The American Medical Association (AMA) recently issued 11 new Current Procedural Terminology (CPT) codes to help make your coding for COVID-19 vaccines more accurate – and hopefully improve your reimbursement.
So if your practice is administering vaccines under the Centers for Disease Control and Prevention’s (CDC) COVID-19 Vaccination Program — the only way to legally dispense them — it’s vitally important to master these new codes. Failing to do so could delay your reimbursement, and result in denied claims or in extreme cases, an audit.
On Sept. 3, the AMA issued eight new Category I codes to address changes in the formulation and use of COVID vaccines. They are as follows:
- 91305, 0051A, 0052A and 0053A: These codes are used to identify Pfizer’s modified formulation, which uses a tris-sucrose buffer rather than the original phosphate buffer. The first one addresses the formula itself, while the remaining three denote whether it’s the first, second or third dose.
- 0004A and 0054A: These refer to both formulations of Pfizer’s booster shots.
- 91306 and 0064A: These CPT codes apply to Moderna’s booster shot. The first covers the formula while the second is for administration.
To add fuel to the fire, the AMA posted three new CPT codes on Oct. 6 to cover the vaccination of children ages 5 to 11. Code 91307 is for the formula — which is slightly modified from Pfizer’s adult version and administered at a lower dose — while codes 0071A and 0072A apply to the first and second dose respectively.
What Am I Supposed to Do?
First thing’s first: don’t panic. Some of these codes aren’t even active yet; they’re placeholders for when the FDA grants emergency usage or full-fledged approval. For example, none of the pediatric codes are active as of this writing because Pfizer is still submitting the supporting data to the FDA for review. None of those codes are expected to be active before Nov. 1 at the earliest. Pfizer’s booster shots have been approved for certain populations of your patients.
That said, there are some important details to bear in mind about the process of actually coding for COVID-19 vaccines to ensure you get reimbursed.
Correctly Implement New Codes
In a guidance document outlining proper procedures for applying the new process for coding for COVID-19 vaccines, the AMA specified that you can’t mix and match coding between COVID vaccines or doses. While this wouldn’t result in upcoding or under coding, as the reimbursement rate is consistent regardless of the dose or formulation, the resulting confusion could delay your reimbursement or cause it to be denied altogether.
If one of your practice’s physicians administers doses of Pfizer’s new vaccine formula — codes 0051A, 0052A and 0053A — the formulation code has to correspond. It has to be 91305, rather than code 91300, which refers to Pfizer’s old vaccine formula.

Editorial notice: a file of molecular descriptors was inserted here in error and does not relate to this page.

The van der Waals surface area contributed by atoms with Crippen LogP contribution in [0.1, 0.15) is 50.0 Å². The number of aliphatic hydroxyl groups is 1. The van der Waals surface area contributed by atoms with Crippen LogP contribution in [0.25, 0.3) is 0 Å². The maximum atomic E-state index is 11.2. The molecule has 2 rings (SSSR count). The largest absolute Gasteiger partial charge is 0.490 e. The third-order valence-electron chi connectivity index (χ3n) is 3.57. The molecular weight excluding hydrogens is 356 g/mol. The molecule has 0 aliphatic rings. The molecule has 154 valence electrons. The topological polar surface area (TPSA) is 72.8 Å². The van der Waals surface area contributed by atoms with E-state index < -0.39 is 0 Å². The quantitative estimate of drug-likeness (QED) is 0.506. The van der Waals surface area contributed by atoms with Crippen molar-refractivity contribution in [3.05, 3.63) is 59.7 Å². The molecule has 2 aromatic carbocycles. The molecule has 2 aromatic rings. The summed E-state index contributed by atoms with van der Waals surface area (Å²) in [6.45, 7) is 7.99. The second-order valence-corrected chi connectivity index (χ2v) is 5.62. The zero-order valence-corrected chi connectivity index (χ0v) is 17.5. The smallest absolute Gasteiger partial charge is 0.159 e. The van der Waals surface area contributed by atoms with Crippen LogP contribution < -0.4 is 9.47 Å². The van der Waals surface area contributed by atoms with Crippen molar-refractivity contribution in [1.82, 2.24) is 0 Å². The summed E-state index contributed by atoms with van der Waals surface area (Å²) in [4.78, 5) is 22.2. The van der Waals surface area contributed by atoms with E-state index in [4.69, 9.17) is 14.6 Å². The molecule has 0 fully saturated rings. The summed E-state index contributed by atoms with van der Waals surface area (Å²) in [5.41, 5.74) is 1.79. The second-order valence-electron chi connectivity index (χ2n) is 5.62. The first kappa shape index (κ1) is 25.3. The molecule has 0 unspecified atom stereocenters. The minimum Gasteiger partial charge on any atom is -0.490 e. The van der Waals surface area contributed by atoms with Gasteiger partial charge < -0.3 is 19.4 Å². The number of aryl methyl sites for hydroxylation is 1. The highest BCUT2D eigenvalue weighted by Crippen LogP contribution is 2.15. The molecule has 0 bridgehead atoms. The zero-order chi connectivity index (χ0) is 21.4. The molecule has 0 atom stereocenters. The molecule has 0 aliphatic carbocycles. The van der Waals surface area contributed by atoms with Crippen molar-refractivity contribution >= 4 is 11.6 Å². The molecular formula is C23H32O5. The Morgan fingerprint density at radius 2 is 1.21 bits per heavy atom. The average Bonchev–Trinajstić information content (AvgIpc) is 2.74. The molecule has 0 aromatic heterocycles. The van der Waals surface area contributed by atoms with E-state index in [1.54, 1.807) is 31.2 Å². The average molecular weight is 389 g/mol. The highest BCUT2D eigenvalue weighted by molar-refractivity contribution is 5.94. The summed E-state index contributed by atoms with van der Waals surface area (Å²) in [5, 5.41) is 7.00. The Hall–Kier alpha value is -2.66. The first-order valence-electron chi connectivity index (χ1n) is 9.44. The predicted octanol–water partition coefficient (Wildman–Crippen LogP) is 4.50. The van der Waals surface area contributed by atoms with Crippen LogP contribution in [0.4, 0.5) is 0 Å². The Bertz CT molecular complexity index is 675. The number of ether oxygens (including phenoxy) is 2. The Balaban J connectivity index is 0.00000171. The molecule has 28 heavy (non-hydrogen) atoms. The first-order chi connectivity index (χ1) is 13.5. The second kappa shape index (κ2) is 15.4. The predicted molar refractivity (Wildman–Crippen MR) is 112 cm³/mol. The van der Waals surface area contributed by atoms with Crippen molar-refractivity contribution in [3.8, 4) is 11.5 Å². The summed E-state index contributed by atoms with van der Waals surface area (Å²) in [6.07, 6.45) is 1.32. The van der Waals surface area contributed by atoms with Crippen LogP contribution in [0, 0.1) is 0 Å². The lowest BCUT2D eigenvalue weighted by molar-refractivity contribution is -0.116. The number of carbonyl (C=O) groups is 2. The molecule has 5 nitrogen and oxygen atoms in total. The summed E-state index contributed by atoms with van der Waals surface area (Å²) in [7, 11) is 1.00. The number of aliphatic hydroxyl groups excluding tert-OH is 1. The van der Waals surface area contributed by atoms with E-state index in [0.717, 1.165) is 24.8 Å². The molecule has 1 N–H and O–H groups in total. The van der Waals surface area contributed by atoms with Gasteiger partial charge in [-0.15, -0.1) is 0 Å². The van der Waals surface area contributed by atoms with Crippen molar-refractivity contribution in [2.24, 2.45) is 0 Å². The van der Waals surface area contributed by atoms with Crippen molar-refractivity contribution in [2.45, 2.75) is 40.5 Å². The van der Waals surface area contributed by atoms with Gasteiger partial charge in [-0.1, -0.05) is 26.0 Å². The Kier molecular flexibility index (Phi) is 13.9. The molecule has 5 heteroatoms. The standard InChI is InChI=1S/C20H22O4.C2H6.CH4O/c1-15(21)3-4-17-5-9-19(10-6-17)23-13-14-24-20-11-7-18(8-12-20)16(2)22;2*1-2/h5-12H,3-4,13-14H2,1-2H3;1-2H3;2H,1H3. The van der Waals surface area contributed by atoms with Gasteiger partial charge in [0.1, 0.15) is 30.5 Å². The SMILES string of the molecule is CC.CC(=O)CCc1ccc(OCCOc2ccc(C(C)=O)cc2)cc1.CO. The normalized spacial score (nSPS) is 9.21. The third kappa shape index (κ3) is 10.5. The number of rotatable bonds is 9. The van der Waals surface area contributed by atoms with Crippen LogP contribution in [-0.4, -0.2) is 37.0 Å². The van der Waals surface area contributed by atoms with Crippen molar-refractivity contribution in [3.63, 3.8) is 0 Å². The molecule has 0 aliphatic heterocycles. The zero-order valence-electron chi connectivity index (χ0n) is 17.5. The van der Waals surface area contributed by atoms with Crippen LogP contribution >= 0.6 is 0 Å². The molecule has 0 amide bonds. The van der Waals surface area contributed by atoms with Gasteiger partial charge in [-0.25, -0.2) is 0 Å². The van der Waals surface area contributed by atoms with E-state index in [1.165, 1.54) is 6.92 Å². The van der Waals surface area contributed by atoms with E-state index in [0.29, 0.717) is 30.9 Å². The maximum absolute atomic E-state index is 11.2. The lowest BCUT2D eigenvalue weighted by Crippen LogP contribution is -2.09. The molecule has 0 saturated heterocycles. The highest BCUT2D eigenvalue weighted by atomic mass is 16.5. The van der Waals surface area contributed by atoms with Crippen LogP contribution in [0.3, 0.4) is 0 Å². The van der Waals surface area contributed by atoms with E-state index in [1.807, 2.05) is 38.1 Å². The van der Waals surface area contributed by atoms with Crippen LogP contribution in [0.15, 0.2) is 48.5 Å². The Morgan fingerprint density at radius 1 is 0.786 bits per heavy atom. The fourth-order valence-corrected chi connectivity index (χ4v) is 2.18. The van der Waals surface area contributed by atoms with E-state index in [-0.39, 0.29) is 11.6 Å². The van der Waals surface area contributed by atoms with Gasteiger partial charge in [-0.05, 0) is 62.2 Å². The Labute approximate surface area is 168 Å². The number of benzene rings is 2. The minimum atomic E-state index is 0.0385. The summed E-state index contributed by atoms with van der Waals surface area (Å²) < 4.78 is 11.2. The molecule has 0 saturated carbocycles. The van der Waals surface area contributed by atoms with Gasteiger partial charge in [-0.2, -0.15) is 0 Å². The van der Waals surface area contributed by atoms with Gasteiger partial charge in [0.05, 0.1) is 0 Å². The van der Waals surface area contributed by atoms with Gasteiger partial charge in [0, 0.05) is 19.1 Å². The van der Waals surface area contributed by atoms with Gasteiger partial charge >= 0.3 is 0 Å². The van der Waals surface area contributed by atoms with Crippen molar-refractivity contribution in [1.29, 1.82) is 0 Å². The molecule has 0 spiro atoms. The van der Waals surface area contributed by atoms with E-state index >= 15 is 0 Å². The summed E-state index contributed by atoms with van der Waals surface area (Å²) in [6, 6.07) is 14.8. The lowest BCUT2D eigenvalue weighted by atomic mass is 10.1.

If a physician gives a patient a Moderna booster shot, the formula code has to be the booster code — 91306 — rather than the existing inoculation formula code 91301. Similarly, the booster administration code — 0064A — can only be used in conjunction with 91306.
When a physician delivers either a first or second dose (0071A and 0072A, respectively) of the pediatric version of Pfizer’s vaccine, the formula code has to be 91307, as that is the child-specific formulation.
Clear Documentation Is Key
Proper billing may end when you get paid, but to get you must have strong documentation. Be sure to train your staff on the coding for COVID-19 vaccines utilizing these new CPT codes and the AMA’s hardline approach to them to solid documentation for the services provided. Some key points to remember when documenting vaccines:
- What vaccine was administered;
- What formulation of that vaccine was used; and
- What dose was given.
When coding for COVID-19 vaccines you not only need to accurate utilize the new CPT codes, must also master a variety of new COVID diagnosis codes implemented Oct 1st. For more information on how to utilize these new ICD-10-CM codes, check out this immediately available online training:: “Oct. 1st Deadline: New 2022 ICD-10-CM Code Changes.” This 60-minute course is hosted by expert coder and educator Kim Huey, MJ, CHC, CPC, CCS-P, PCS, CPCO, COC. Kim walks you through the more than 200 changes to the 2022 edition of ICD-10-CM, all of which took effect Oct. 1. Sign up for this valuable course today!
Note: Healthcare Practice Advisor, a weekly e-newsletter published by Healthcare Training leader, will publish a follow up to this article to walk you through coding for COVID-19 vaccines when the patient also receives a flu shot during the same office visit. You can sign up to receive your free weekly copy of Healthcare Practice Advisor online.
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